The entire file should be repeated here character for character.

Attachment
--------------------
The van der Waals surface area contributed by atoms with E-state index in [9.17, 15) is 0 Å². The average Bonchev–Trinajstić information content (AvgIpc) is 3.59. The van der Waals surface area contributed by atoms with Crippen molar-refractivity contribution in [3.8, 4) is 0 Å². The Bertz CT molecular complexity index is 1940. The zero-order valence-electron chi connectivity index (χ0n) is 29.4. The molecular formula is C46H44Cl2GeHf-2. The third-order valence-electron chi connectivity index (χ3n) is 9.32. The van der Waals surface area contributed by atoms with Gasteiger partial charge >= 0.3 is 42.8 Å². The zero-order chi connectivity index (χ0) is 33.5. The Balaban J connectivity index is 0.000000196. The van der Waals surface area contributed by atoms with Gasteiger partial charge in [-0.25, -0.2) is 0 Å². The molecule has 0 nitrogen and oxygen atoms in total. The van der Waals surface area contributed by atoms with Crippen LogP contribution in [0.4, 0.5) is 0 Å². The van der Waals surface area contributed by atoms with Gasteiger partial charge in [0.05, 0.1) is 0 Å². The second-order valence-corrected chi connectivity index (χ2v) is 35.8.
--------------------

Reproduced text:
The van der Waals surface area contributed by atoms with E-state index in [9.17, 15) is 0 Å². The average Bonchev–Trinajstić information content (AvgIpc) is 3.59. The van der Waals surface area contributed by atoms with Crippen molar-refractivity contribution in [3.8, 4) is 0 Å². The Bertz CT molecular complexity index is 1940. The zero-order valence-electron chi connectivity index (χ0n) is 29.4. The molecular formula is C46H44Cl2GeHf-2. The third-order valence-electron chi connectivity index (χ3n) is 9.32. The van der Waals surface area contributed by atoms with Gasteiger partial charge >= 0.3 is 42.8 Å². The zero-order chi connectivity index (χ0) is 33.5. The Balaban J connectivity index is 0.000000196. The van der Waals surface area contributed by atoms with Gasteiger partial charge in [-0.25, -0.2) is 0 Å². The molecule has 0 nitrogen and oxygen atoms in total. The van der Waals surface area contributed by atoms with Crippen LogP contribution in [0.4, 0.5) is 0 Å². The van der Waals surface area contributed by atoms with Gasteiger partial charge in [0.05, 0.1) is 0 Å². The second-order valence-corrected chi connectivity index (χ2v) is 35.8.